Settembre 2014 - Volume XXXIII - numero 7
1UOC di Otorinolaringoiatria, DAI Testa-Collo, Azienda Ospedaliera Universitaria Policlinico Federico II, Napoli
2Dipartimento di Medicina Traslazionale, Università Federico II, Napoli; European Laboratory for Food Induced Diseases
3Università di Scienze Gastronomiche, Pollenzo, Bra (CN)
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Key words: Innate immunity, Quorum sensing, T2R bitter taste receptors, TAS2R38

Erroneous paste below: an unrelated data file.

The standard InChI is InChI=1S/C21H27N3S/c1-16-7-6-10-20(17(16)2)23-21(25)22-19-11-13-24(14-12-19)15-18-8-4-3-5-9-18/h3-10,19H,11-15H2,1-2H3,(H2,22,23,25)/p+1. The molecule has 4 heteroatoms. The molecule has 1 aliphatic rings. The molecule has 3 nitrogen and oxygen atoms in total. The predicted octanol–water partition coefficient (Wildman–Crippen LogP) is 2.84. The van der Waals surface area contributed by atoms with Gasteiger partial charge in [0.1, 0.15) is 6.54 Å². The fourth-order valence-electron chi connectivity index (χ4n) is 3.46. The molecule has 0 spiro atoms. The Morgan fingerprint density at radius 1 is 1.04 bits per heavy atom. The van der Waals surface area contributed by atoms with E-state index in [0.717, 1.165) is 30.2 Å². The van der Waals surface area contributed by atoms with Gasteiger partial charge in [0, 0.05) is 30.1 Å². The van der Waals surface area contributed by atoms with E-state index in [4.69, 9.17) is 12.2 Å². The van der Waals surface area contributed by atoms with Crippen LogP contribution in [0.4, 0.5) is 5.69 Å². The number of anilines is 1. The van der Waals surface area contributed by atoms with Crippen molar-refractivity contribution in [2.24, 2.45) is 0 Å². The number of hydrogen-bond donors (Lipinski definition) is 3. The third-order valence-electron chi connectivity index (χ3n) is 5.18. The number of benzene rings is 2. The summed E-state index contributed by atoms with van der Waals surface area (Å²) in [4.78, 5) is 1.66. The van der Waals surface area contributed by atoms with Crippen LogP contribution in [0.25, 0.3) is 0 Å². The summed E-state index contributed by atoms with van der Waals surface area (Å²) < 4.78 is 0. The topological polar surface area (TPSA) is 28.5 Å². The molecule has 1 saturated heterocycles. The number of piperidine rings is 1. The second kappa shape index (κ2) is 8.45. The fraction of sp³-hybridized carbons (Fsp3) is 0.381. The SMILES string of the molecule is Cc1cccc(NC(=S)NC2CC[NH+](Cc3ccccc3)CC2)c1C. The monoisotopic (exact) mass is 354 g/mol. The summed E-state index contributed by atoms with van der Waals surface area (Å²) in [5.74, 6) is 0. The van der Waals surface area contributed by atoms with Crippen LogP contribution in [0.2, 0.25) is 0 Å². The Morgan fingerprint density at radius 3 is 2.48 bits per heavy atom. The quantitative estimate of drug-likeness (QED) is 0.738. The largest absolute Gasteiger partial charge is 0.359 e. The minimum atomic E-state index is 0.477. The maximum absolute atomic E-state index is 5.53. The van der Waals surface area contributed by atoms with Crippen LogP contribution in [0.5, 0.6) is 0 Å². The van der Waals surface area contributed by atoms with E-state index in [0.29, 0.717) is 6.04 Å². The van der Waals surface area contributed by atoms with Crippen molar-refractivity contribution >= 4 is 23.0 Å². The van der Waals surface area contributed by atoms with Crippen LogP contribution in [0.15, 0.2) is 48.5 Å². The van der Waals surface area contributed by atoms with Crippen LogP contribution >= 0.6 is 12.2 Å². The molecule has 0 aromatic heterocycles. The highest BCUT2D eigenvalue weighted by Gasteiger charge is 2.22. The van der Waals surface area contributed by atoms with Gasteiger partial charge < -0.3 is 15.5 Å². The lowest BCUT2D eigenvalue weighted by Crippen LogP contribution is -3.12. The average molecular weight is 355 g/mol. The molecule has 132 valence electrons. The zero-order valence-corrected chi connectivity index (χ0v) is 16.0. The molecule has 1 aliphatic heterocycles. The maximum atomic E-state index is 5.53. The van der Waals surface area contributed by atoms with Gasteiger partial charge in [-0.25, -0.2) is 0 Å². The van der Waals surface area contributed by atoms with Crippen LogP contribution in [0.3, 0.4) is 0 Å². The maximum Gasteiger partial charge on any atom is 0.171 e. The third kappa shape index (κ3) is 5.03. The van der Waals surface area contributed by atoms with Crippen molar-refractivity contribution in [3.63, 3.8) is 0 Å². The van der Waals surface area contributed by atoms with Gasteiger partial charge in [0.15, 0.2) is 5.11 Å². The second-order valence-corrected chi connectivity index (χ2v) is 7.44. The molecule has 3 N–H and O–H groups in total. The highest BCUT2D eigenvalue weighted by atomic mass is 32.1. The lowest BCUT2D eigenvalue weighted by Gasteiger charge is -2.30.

Recently, an increasing number of reports about the presence of taste receptors in extra oral tissues have suggested that these molecules should play additional roles apart from taste perception. It is evident that molecules that act as tastants in the oral cavity may serve as agonists for the same receptors also in non-gustatory tissues. Nutrient sensing within the GI tract might exert important regulatory roles in digestive and metabolic processes with relevant implications in functional GI disorders. Over the past two years it has become increasingly clear that the bitter taste receptor family T2R, expressed in ciliated epithelial cells of the respiratory tract, is able to detect bacterial products and to stimulate innate defences against pathogens. Recent clinical studies have suggested that genetic variations in a particular T2R isoform (TAS2R38), acting as ligand for quorum sensing molecules secreted by Gram-negative bacteria, are associated to susceptibility to severe upper respiratory infections.
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